Category: ELK CRISIS

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Spring 2016 Game Cameras

Biodiversity is Good, not Bad Because plants need animals as much as animals need plants, a biodiverse plant community requires a biodiverse animal community. Conventional wildlife “management” and “conservation” theory says that most of the animals, and especially the predators pictured below harm “native” plants and animals, through “competition”, and should be reduced if not

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Cows and Elk – A Symbiotic Relationship

When grazed properly, cattle can be very beneficial for elk. Cattle are similar in their grazing impact to bison; bison and elk were mutually dependent for many thousands of years in North America. NOTE: originally published in HMI In Practice Newsletter May June 2013  

Eyewitness Account of Pronghorn, Bison, Elk, & Mule Deer Sharing Desert Ranges

According to invasive species believers, including TPWD, bison and elk should be removed from our state parks and wildlife management areas because they don’t belong and because they “compete” with, and “harm” desert bighorn sheep and pronghorn.

State of Texas – Resolution H.R. No. 2159

Elk are a Texas native which , before Europeans, roamed our state from north to south and east to west. For years a group of us have attempted to remove the “exotic” classification which has led to so much perversity in the treatment of this animal.

Circle Ranch Game Cameras – Winter 2015

Below you will see many wildlife photos showing our mixed species sharing range and water. Note the areas frequented by different species. Elk do well everywhere, particularly in the desert, which means elk are potential rescue species for empty deserts. Bulls would be worth $10,000 – $15,000 if allowed to reach maturity. Based on experience,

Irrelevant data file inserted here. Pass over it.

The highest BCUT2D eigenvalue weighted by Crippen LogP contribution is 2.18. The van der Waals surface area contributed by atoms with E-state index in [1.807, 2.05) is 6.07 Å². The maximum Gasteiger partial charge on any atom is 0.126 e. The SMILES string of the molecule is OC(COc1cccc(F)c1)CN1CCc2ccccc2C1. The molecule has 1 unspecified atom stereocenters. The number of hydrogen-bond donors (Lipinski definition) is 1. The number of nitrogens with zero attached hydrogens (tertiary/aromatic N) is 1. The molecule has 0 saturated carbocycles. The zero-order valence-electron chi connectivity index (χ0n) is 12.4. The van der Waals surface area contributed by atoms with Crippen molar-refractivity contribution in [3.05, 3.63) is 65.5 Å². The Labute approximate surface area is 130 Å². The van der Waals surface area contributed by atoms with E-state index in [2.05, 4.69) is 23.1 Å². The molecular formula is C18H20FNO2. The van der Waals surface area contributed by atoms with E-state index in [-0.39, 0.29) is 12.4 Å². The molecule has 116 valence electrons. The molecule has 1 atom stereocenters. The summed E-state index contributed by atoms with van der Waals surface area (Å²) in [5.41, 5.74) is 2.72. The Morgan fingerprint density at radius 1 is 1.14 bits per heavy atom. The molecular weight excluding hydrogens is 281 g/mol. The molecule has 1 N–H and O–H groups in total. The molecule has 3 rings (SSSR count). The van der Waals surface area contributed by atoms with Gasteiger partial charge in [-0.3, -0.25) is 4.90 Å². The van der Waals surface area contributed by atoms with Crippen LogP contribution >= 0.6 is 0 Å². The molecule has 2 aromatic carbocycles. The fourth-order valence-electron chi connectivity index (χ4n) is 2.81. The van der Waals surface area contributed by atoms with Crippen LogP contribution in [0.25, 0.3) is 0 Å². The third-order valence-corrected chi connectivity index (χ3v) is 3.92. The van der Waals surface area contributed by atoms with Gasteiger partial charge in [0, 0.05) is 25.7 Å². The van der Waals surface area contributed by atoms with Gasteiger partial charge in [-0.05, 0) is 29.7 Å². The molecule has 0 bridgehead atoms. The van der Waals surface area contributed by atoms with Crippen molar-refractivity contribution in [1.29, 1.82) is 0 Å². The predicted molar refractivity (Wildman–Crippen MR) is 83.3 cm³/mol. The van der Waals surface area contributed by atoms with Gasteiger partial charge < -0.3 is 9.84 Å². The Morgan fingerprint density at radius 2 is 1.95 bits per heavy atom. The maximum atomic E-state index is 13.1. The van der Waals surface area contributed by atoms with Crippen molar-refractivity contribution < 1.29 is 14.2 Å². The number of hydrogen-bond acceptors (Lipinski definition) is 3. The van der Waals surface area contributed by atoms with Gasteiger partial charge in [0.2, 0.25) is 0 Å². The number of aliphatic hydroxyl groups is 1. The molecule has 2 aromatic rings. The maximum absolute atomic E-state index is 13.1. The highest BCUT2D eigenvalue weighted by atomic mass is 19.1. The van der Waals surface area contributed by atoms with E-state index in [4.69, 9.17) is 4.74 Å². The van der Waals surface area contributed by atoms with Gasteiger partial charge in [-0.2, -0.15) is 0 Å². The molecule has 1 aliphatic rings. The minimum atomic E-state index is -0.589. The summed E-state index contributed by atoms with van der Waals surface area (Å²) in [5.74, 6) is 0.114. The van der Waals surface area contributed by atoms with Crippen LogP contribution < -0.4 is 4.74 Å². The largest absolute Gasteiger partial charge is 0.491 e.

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Animal Impact Made Easy #1

Join a  a “pasture walk” at Circle Ranch in far-West Texas to observe how we use cattle to restore grasslands in our high-desert mountains. Animal Impact Made Easy #1 from Christopher Gill on Vimeo.

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Wildfire Danger Grows on Destocked Public Lands in Far-West Texas

When animals are removed, wildfire risk is increased. Cattle, burros, aoudad and elk will reduce this risk, and help deer, pronghorn and sheep in the process. NOTE: Post initially appeared on SAExpressNews.com on February 3, 2016 Big Bend National Park Still Burning Firefighters continue to battle a brush fire that began Monday in Big Bend

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Book Review: The Pseudoscience of Invasive Species “Biology”

“Competitive” or cooperative? Bighorn and aoudad sharing range and water at Circle Ranch. No science supports the claim that aoudad harm wild animals and plants. “When native species drop mulch, fix nitrogen, attract new pollinators, or create shade, it’s called beneficial. When an exotic does exactly the same, it’s labeled ecosystem disruption”.

Biodiversity Helps High Desert Grasslands: Circle Ranch Game Cameras, Fall 2015.

Because plants need animals as much as animals need plants, a biodiverse plant community requires a biodiverse animal community. Conventional wildlife “management” and “conservation” theory is based on invasive species biology, which is an ideology not a science. Invasive species biology maintains that most of the animals, including the predators pictured below, harm “native” plants

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Drought Busters 101 : A 21-Minute Video on Desert Grassland Restoration

“Drought Busters” is an inexpensive, quick, physiologically and economically sustainable method of habitat and wildlife restoration. We call it Drought Busters because it increases effective rainfall by rebuilding soil fertility and the soil’s ability to absorb and store water. This 21-minute video explains Drought Busters, and our experience on how wild and domestic animals, Keyline